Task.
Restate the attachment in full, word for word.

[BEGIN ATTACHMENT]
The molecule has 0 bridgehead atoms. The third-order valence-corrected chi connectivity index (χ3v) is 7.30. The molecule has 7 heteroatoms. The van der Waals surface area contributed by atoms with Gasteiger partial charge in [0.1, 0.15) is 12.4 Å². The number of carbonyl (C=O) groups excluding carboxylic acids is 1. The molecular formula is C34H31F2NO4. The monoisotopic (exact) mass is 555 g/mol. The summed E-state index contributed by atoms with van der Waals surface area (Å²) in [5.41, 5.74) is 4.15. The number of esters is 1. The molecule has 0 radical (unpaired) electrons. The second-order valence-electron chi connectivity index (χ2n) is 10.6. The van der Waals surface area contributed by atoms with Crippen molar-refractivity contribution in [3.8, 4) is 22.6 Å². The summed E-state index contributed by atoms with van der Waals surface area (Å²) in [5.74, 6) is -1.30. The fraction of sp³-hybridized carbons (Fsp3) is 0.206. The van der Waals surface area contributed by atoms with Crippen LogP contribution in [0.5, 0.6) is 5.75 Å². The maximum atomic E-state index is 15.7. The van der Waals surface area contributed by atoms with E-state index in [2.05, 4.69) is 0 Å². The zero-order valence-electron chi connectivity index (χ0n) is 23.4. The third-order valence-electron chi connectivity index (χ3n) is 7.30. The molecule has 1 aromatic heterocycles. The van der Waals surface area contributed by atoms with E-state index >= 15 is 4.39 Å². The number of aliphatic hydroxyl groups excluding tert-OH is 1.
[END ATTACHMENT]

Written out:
The molecule has 0 bridgehead atoms. The third-order valence-corrected chi connectivity index (χ3v) is 7.30. The molecule has 7 heteroatoms. The van der Waals surface area contributed by atoms with Gasteiger partial charge in [0.1, 0.15) is 12.4 Å². The number of carbonyl (C=O) groups excluding carboxylic acids is 1. The molecular formula is C34H31F2NO4. The monoisotopic (exact) mass is 555 g/mol. The summed E-state index contributed by atoms with van der Waals surface area (Å²) in [5.41, 5.74) is 4.15. The number of esters is 1. The molecule has 0 radical (unpaired) electrons. The second-order valence-electron chi connectivity index (χ2n) is 10.6. The van der Waals surface area contributed by atoms with Crippen molar-refractivity contribution in [3.8, 4) is 22.6 Å². The summed E-state index contributed by atoms with van der Waals surface area (Å²) in [5.74, 6) is -1.30. The fraction of sp³-hybridized carbons (Fsp3) is 0.206. The van der Waals surface area contributed by atoms with Crippen LogP contribution in [0.5, 0.6) is 5.75 Å². The maximum atomic E-state index is 15.7. The van der Waals surface area contributed by atoms with E-state index in [2.05, 4.69) is 0 Å². The zero-order valence-electron chi connectivity index (χ0n) is 23.4. The third-order valence-electron chi connectivity index (χ3n) is 7.30. The molecule has 1 aromatic heterocycles. The van der Waals surface area contributed by atoms with E-state index >= 15 is 4.39 Å². The number of aliphatic hydroxyl groups excluding tert-OH is 1.